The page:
I don’t pretend that my situation was vaguely similar to that of Job’s, I haven’t lost loved ones in the wake of my testing, but I do feel that this experience has drawn me nearer to our creator.  For one thing, if the pain was restricted to one year, rather than many years, it is entirely conceivable that my prayer life would have been altered to reflect this.  Without the pain, I would not have been nearly as eager to have God hear my cries.  Also, if it wasn’t for my own experience, I would not have had the empathy that I have today for others suffering through illnesses, nor would I be so dedicated to praying for their healing.  In this sense, my story is not entirely dissimilar to Job’s; good has also come about by my prolonged suffering.
As a further branch on the subject of suffering, there was one significant episode where God did reach down and intervene.  I was 18 at the time, and I awoke one night to intense pain in my abdomen.  This in itself was not a new experience; although in the space of a few minutes I quickly came to realise it was heading in a formerly un-ventured direction.  As I climbed out of bed with the intent of finding something to take, the pain climbed rapidly and in the space of a few seconds and I was in more pain than I’d ever been in my whole life.  Novel symptoms occurred as I stood there: sweat began seeping out of me like never before and the room would not stand still.  Now feeling scared, I wanted to call out for help, but I had no strength in me to carry my voice any further than the four walls of my room.  I wailed “God help me” and in my frightened state I totally believed I was going to die.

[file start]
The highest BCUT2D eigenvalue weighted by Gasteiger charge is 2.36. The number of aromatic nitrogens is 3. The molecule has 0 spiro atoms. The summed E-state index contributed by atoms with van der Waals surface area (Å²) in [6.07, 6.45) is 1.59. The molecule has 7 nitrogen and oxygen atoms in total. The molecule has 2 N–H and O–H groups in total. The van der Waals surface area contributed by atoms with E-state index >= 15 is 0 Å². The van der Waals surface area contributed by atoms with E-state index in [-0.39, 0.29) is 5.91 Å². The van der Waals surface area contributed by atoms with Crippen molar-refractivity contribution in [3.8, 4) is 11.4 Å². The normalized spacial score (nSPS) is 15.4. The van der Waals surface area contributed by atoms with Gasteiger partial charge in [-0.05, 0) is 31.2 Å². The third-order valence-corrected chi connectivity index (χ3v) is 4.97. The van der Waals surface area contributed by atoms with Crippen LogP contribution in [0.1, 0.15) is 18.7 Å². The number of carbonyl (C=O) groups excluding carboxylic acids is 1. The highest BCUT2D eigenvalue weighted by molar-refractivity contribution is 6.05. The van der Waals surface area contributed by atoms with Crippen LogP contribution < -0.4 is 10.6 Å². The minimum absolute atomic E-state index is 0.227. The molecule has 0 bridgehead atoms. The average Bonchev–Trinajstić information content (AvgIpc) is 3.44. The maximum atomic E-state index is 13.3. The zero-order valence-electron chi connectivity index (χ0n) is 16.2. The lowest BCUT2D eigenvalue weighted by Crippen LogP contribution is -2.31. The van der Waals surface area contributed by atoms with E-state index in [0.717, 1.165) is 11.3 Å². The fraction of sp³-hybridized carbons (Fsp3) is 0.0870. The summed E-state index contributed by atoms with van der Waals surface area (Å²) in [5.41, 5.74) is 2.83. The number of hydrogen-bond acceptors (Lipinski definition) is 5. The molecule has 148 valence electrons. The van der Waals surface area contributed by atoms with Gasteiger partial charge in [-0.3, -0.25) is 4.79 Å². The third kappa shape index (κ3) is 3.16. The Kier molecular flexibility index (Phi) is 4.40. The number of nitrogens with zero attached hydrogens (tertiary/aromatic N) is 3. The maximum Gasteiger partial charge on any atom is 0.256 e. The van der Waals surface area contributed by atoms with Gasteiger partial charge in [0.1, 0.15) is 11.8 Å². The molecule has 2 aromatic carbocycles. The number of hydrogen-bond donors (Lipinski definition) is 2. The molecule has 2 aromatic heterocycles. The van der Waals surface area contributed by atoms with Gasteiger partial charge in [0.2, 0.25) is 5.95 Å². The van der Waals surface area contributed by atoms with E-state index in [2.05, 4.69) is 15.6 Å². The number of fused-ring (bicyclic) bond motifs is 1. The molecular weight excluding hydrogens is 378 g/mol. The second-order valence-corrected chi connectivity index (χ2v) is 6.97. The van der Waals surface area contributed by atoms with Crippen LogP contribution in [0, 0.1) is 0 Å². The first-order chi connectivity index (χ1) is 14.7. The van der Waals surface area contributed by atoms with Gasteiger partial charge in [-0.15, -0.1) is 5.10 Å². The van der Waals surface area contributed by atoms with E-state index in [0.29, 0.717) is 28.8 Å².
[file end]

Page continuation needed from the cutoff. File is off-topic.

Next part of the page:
What happened next was one of the most remarkable experiences of my life.  I woke up on the floor and even though I’d not yet taken any medication, I was completely free from pain.  It was a miracle in the most literal sense.  I can still recall my profound relief upon realising that not only had I not died, the pain had gone.
Again, this is not something I commonly share with others, I can probably count the number of people I’ve mentioned it to on one hand.  Even as I contemplate it now, I’m not entirely sure why I’ve rendered it inappropriate to retrieve this incident when citing the work of God’s healing hand.  Perhaps it is because the battle didn’t end there, although I feel ever grateful now as I did back then for God’s decision to swoop-in and save me on that particular occasion.  In my mind, however, this episode might be affronted by others when I am forced to acknowledge that the typical daily pain still revisited me in much the same fashion for a long time after this (basically until I was introduced to the FODMAP diet, and later on the sleeping pills).  What then can I say about this on-going suffering and my reliance on God…
 “We do not want you to be uninformed, bothers, about the hardships we suffered in the province of Asia.  We were under great pressure, far beyond our ability to endure, so that we despaired even of life.  Indeed, in our hearts we felt the sentence of death.  But this happened that we might not rely on ourselves but on God, who raises the dead” 2 Corinthians 1:8-9
Perhaps that night was God’s way of showing me that He is more than capable of helping me in my time of greatest need.  Although my intent had been to swallow back something for the pain, God chose that event to reveal that He does hear my cries and that I cannot be entirely self-sufficient.   To go back to the point I am making, my taking of pills doesn’t mean I am not reliant on God.  God didn’t hear me thinking “I’d better get up and take something for this pain” on that fateful night and in turn decide “Oh look, she doesn’t need me after all – the pills will suffice”.  If the instance described here proves anything, it is that pressing into God does pay off, and that God doesn’t withhold deliverance because we’ve tried to help ourselves.  Rather, it seems to me that God can work in conjunction with modern day medicine.